RAP & REMIX

Before this class, I had no earthly idea what remix was. Despite my familiarity with rap music (ok, I’m not that familiar with rap), I had no prior knowledge of remixed works. I had no idea that it was even legal to snip other’s works and make them your own (which is super rad). After reading the materials from class, I learned that remix does not only apply to music, but film, texts, and analog items as well (turns out I have a “remix” in my room- a vision board collage I made!). In the beginning of Lessig’s book, I learned that copyright laws can be harsh and tedious. I enjoyed Lessig’s explanation on the importance of remix, “remix is collage” (Lessig 76). It is such a simple definition, however, it encompasses what remix is all about-combining bits and pieces into a marvelous composition. I also appreciate that Lessig acknowledges that RO and RW cultures are both significant (Lessig 105-106). Learning about remix and identity actually makes me giddy to compose my own, so I am honestly pumped to start on them!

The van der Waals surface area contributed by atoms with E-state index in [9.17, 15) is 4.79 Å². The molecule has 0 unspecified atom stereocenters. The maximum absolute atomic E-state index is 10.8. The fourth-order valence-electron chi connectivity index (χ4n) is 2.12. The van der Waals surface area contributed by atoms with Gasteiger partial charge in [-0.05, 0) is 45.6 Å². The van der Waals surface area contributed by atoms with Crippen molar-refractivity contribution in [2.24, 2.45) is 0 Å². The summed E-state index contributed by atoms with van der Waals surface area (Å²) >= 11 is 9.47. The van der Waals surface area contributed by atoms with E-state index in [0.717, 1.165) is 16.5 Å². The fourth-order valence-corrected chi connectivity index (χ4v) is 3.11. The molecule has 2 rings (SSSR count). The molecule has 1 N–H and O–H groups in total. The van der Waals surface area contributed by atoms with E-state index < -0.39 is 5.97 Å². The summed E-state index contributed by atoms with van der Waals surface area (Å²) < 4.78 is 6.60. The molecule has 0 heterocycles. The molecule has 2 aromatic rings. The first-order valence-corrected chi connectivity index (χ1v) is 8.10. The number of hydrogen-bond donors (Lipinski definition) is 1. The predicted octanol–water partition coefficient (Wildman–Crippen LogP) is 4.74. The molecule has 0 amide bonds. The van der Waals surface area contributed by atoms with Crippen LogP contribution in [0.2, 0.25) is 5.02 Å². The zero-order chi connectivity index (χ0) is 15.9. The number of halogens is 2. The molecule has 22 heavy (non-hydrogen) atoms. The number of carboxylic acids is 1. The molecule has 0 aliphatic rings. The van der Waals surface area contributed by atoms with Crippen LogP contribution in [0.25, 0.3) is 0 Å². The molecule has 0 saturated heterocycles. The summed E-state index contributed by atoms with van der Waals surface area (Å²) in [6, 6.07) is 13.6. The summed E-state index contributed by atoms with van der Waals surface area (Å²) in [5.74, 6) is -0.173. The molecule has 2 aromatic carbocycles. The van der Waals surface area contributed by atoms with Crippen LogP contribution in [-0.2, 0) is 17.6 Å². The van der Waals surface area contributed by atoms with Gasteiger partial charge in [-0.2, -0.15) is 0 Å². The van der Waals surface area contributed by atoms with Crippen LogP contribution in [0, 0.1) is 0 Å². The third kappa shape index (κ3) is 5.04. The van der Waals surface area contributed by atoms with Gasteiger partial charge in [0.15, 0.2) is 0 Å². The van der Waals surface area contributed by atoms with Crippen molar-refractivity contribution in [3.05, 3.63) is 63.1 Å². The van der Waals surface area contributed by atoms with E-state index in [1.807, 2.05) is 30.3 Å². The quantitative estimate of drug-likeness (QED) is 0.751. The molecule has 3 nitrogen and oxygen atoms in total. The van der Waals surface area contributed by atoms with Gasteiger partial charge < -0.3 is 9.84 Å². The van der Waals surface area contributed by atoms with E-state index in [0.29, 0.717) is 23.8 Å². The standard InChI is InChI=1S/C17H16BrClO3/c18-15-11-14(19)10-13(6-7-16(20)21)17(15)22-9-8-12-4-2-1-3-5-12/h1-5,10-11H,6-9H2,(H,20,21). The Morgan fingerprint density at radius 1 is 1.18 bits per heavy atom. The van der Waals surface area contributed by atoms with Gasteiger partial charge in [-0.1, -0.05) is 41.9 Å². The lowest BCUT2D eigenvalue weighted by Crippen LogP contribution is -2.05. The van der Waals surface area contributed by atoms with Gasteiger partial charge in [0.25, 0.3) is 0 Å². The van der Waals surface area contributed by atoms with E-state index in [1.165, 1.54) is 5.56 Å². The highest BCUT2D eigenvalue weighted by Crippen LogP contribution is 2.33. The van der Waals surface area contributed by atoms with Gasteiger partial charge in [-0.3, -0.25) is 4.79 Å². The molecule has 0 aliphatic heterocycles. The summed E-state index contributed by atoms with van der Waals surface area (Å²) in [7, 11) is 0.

As far as Lessig’s assertion on all writing being remix, I am half and half. I feel like academic writings are inclined to be “more remixed” due to the amount of references and evidence in them. On the other side, creative writings tend to be more original. When I write a poem, I like to believe that my lines are my own creation. I suppose remix infiltrates most levels of composition though; I think I will have a better idea about this topic after I finish Lessig’s novel and complete this course.

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